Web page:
2020 Food Trends We Love

2020 Food Trends We Love

Thursday, January 16, 2020

Print this page Email A Friend!


Brown stew rules

From appearances in DJ Khaled's Yard Man Tuesdays to Chef Kwame Onwuachi's plaudit for Chef Alex D'Great's take on it, we've noticed that brown stew chicken is claiming space on the hot list. This Jamaican staple is noteworthy for its honest-to-goodness simplicity. While each family has its signature approach (all starting of course with The Best Dressed Chicken) one thing is non-negotiable: the Dutch pot or dutchie that will frame this wonder of a dish.

Breakfast is for champions

The science proves it: a high-protein breakfast boosts muscle health and supports weight loss by increasing both calorie burn rate and glucose regulation. Given the health benefits of breakfast, it's time to invest more time and thought into the first meal of the day. An easy way to add protein power in the a m is with The Best Dressed Chicken wings and tenders.

The farm at your doorstep

Look for growth in the farm-to-kitchen delivery services in which sustainable farms supply home cooks with seasonal, small-batch produce. Clickable convenience will make these services even more attractive to those who want to eat healthily but don't have the time to go food shopping. While it may come at a premium price and you never know what you'll get from week to week, what you can count on is the feel-good quotient that Mother Earth was protected and respected with every bite you take.

Flavour up

Look for a surge in sweet and sour flavours. Tamarind and all kinds of vinegar will star in flavour-forward cooking. Test-drive this trend with The Best Chicken Tamarind Stir Fry.

Waste not, want not

It's high time that our kitchens join the climate fight. According to the Food and Agriculture Organization (FAO), the food wastage carbon footprint of Latin America and the Caribbean is 540kg of CO2 per capita, the fourth-highest in the world and the highest in the developing world! We need to shop and cook smarter. Buy just what you need and what you'll cook. Decrease the amount of food you discard with weekly refrigerator cleaning. Get double duty from kitchen tools so you'll buy fewer gadgets; use eco-smart cleaning products; get multiple meals from a single turn of the stove knob (Sunday's roast chicken becomes Monday's chicken sandwiches). Skip plastics for glass reusable containers and single-use cling film can be replaced with flexible silicone covers. If you are really ready to take the leap, start composting.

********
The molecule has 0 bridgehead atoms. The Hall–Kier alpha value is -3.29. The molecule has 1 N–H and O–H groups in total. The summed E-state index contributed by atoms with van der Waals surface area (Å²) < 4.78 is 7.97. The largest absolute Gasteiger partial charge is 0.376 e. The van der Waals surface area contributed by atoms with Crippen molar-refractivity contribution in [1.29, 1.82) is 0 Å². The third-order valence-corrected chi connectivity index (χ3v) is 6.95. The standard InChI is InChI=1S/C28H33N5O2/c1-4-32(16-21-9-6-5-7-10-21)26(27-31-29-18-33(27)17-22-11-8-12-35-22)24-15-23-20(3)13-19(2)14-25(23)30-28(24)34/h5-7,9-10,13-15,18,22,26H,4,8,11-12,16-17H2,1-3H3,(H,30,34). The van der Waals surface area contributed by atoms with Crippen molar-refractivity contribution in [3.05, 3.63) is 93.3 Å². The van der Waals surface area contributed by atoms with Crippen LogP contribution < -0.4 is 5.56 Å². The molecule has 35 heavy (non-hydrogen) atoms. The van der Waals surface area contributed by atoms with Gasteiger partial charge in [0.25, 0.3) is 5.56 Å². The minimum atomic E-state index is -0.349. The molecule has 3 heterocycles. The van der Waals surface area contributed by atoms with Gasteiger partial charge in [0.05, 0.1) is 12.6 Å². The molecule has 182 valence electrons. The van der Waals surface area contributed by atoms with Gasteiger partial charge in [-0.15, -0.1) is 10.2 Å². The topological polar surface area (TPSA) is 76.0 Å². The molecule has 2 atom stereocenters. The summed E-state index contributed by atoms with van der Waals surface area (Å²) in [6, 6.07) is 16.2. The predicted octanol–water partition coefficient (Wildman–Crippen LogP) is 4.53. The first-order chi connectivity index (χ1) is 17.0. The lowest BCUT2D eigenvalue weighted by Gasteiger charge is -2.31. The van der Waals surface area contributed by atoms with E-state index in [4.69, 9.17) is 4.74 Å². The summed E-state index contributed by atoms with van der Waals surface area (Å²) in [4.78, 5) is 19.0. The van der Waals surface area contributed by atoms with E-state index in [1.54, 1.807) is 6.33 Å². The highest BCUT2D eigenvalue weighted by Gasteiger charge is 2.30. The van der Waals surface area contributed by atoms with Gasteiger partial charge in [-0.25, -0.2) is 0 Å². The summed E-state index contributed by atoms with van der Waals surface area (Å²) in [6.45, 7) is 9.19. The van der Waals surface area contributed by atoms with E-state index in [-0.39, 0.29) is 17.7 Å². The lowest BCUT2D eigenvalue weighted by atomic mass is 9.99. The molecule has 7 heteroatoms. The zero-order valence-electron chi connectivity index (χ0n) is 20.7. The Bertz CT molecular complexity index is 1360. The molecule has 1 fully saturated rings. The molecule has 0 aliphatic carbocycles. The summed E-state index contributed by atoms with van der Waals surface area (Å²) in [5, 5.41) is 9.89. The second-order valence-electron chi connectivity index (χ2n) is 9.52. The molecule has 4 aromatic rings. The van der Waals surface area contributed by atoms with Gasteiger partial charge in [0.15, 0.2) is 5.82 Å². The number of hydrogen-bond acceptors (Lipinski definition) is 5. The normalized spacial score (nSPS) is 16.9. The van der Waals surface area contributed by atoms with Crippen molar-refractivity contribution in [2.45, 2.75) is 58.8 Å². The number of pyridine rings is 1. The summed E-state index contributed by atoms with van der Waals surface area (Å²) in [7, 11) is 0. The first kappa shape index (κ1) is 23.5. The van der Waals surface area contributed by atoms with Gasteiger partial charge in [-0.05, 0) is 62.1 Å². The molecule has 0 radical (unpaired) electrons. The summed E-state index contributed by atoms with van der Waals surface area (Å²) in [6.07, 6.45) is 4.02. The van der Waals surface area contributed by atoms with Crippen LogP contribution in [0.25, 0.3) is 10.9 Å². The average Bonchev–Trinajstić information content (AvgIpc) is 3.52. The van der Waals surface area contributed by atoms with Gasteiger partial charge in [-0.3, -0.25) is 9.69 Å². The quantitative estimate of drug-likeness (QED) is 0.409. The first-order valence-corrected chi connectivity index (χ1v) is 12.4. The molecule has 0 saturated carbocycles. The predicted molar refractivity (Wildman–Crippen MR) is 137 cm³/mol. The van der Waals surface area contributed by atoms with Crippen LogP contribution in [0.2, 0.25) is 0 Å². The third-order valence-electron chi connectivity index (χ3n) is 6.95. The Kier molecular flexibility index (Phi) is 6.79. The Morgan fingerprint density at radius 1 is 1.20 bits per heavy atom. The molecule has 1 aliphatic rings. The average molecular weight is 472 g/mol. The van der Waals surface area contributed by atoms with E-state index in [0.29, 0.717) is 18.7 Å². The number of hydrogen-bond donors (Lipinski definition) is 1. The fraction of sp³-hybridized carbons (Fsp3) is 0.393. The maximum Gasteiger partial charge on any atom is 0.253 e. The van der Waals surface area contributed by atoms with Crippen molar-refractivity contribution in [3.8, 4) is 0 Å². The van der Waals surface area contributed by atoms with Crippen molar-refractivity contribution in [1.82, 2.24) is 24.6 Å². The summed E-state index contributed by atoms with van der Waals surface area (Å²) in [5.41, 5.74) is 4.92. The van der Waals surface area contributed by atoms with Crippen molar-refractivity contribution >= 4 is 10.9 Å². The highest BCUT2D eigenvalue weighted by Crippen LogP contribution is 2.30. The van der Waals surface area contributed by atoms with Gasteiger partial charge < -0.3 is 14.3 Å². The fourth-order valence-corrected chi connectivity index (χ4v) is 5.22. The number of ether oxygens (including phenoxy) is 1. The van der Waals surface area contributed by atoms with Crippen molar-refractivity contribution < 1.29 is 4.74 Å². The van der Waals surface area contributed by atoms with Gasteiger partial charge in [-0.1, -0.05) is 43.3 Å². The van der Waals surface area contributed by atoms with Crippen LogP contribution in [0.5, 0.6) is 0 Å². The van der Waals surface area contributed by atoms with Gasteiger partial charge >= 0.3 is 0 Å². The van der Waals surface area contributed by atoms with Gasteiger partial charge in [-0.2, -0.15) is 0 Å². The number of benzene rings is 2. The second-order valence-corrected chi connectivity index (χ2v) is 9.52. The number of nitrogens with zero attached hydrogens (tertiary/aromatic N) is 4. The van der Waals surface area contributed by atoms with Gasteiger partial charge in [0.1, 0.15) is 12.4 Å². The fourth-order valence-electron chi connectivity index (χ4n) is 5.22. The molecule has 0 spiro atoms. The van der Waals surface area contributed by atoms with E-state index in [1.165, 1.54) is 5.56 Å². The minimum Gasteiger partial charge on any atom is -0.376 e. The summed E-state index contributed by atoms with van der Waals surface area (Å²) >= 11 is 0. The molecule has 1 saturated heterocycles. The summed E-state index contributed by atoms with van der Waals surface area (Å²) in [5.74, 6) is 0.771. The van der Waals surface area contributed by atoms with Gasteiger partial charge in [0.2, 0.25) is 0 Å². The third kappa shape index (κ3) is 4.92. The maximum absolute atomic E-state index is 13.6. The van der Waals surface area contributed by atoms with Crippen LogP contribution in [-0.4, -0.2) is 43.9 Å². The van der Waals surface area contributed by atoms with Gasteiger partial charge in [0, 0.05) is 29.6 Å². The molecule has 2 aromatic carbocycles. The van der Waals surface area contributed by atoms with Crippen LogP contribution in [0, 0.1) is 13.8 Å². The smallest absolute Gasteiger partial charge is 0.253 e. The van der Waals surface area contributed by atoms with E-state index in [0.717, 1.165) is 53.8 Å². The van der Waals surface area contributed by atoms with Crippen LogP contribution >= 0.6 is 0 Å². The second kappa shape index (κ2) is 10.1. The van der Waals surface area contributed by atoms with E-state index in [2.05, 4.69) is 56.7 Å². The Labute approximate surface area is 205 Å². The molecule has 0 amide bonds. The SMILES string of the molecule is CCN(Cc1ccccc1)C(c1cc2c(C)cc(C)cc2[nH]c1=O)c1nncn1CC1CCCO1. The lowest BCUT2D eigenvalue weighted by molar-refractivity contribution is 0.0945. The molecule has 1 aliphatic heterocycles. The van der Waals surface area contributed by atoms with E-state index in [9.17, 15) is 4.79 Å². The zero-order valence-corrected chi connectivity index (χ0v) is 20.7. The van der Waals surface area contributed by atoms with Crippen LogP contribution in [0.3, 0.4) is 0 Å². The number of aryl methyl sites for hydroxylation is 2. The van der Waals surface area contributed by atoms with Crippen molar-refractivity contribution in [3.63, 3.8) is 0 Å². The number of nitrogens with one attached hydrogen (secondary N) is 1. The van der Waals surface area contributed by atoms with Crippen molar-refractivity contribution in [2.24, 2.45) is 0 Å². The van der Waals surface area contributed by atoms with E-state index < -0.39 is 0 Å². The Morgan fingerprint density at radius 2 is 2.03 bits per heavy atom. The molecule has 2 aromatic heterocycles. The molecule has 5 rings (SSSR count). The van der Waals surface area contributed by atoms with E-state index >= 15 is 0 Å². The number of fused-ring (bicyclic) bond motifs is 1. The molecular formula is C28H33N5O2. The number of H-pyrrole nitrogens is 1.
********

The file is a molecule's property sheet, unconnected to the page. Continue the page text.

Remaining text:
Dining out comes in

While local figures are not available, global food delivery sales will grow an average of more than 20% to $365 billion worldwide by 2030. What we do know is that local third-party food delivery companies are seeing a bump in business as diners want to enjoy their restaurant faves at home. More extensive coverage areas, competitive pricing and convenient apps will continue to drive industry growth, but also look to measure performance by delivery times. The truth is, we love having butter chicken from our favourite Indian restaurant during a Netflix binge, but a wait time of 90 minutes just won't do.

Skip resolutions; just do it

The new year brings a focus on renewal, and while some will go overboard with resolutions that often go the way of the wind by February, how about making some culinary choices that count: learn a new dish each week; cook whatever you can from scratch and most of all, make room at your table.


Now you can read the Jamaica Observer ePaper anytime, anywhere. The Jamaica Observer ePaper is available to you at home or at work, and is the same edition as the printed copy available at http://bit.ly/epaperlive


ADVERTISEMENT




POST A COMMENT

HOUSE RULES

1. We welcome reader comments on the top stories of the day. Some comments may be republished on the website or in the newspaper � email addresses will not be published.

2. Please understand that comments are moderated and it is not always possible to publish all that have been submitted. We will, however, try to publish comments that are representative of all received.

3. We ask that comments are civil and free of libellous or hateful material. Also please stick to the topic under discussion.

4. Please do not write in block capitals since this makes your comment hard to read.

5. Please don't use the comments to advertise. However, our advertising department can be more than accommodating if emailed: advertising@jamaicaobserver.com.

6. If readers wish to report offensive comments, suggest a correction or share a story then please email: community@jamaicaobserver.com.

7. Lastly, read our Terms and Conditions and Privacy Policy



comments powered by Disqus
ADVERTISEMENT

Poll

ADVERTISEMENT
ADVERTISEMENT

Today's Cartoon

Click image to view full size editorial cartoon
ADVERTISEMENT